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Posted by on Aug 6, 2007 in Media | 5 comments

Some Bloggers Want To Form A Bloggers’ Labor Union

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In a way, you just knew this had to happen:

In a move that might make some people scratch their heads, a loosely formed coalition of left-leaning bloggers are trying to band together to form a labor union they hope will help them receive health insurance, conduct collective bargaining or even set professional standards.

The effort is an extension of the blogosphere’s growing power and presence, especially within the political realm, and for many, evokes memories of the early labor organization of freelance writers in the early 1980s.

Organizers hope a bloggers’ labor group will not only showcase the growing professionalism of the Web-based writers, but also the importance of their roles in candidates’ campaigns.

“I think people have just gotten to the point where people outside the blogosphere understand the value of what it is that we do on the progressive side,” said Susie Madrak, the author of Suburban Guerilla blog, who is active in the union campaign. “And I think they feel a little more entitled to ask for something now.”

How likely is this to happen? There will likely be some people who would jump at a chance to form a union. After all, these are associations that offer benefits such as health insurance to the self-employed. But as as this AP story notes, “what that something is” that people feel “entitled” to ask for is hard to say:

In a world as diverse, vocal and unwieldy as the blogosphere, there’s no consensus about what type of organization is needed and who should be included. Some argue for a free-standing association for activist bloggers while others suggest a guild open to any blogger—from knitting fans to video gamers—that could be created within established labor groups.

Others see a blogger coalition as a way to find health insurance discounts, fight for press credentials or even establish guidelines for dealing with advertising and presenting data on page views.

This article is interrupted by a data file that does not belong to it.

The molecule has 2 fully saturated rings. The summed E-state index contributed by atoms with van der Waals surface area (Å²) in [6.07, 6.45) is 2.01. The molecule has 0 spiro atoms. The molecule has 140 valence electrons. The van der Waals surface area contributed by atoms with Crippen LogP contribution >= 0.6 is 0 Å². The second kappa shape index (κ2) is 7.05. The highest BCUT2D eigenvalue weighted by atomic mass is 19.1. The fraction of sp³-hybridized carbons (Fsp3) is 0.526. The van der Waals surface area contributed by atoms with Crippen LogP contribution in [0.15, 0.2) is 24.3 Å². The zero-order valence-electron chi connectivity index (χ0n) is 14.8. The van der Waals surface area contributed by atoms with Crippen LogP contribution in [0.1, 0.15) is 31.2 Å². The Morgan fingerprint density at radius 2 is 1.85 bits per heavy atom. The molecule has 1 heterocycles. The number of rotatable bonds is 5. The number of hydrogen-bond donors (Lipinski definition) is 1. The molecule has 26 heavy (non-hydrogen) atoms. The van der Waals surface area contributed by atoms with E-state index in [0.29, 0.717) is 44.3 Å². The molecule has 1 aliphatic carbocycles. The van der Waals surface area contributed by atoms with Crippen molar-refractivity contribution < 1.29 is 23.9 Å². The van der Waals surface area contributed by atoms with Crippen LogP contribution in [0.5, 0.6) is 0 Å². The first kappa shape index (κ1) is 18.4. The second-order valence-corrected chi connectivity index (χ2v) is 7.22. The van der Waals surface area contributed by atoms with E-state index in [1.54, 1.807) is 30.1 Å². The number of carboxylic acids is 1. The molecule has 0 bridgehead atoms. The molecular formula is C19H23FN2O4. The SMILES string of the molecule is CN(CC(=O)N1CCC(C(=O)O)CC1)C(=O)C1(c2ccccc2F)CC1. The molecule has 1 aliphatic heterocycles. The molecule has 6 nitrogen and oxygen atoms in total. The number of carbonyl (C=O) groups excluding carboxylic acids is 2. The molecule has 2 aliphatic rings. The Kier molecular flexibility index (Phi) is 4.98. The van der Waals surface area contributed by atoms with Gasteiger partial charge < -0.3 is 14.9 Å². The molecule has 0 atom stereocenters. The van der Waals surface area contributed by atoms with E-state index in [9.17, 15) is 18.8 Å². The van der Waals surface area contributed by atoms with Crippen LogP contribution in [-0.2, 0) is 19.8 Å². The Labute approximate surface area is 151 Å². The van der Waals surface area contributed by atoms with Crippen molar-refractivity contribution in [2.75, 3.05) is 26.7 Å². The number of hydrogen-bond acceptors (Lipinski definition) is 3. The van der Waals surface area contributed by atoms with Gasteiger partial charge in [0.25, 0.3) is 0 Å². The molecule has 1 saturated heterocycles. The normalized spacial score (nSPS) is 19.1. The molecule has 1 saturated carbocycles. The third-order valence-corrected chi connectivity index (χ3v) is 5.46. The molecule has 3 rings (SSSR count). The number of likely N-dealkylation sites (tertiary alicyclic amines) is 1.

“It would raise the professionalism,” said Leslie Robinson, a writer at ColoradoConfidential.com. “Maybe we could get more jobs, bona fide jobs.”

But a weblog is merely a “calling card.”

It might mean some extra consideration from an editor or client who wants to hire someone for a job, a client who wants to use a blogger’s expertise, or an op-ed editor considering buying a piece. It’s a credential. But belonging to a bloggers’ union won’t carry much clout because as much as bloggers and campaign operatives who need friendly bloggers love bloggers, the world is not automatically impressed by bloggers.

It’s hard to imagine an editor or potential writing client saying: “Whoa! A member of a BLOGGERS’ UNION. That must have been hard to get into!”

Also: anything that sets standards will unleash a wasps’ nest of posts that will include many negative ones. The whole point about blogging is that no one tells you what to do on your own blog — except readers who will not read your site since if there isn’t some kind of reader/writer bonding and common-sense standards, a blog can be visited once and never visited again.

The AP story notes that there are also some who discount this idea:

“The reason I like blogging is that it’s very anarchistic. I can do whatever I want whenever I want, and oh my God, you’re not going to tell me what to do,” said Curt Hopkins, the founder of the Committee to Protect Bloggers.

“The blogosphere is such a weird term and such a weird idea. It’s anyone who wants to do it,” Hopkins said. “There’s absolutely no commonality there. How will they find a commonality to go on? I think it’s doomed to failure on any sort of large scale.”

About 11 percent of American Internet users have created Web pages or blogs for others while eight percent have created their own online journals or Weblogs, according to the Pew Internet & American Life Project.

With pages focused on everything from bird watching to celebrity footwear, more than 120,000 blogs are created every day and more than 58,000 new posts are made each hour, according to data from Technorati, which tracks more than 94 million blogs worldwide.

Hey, you guys: do you wanna exchange links?

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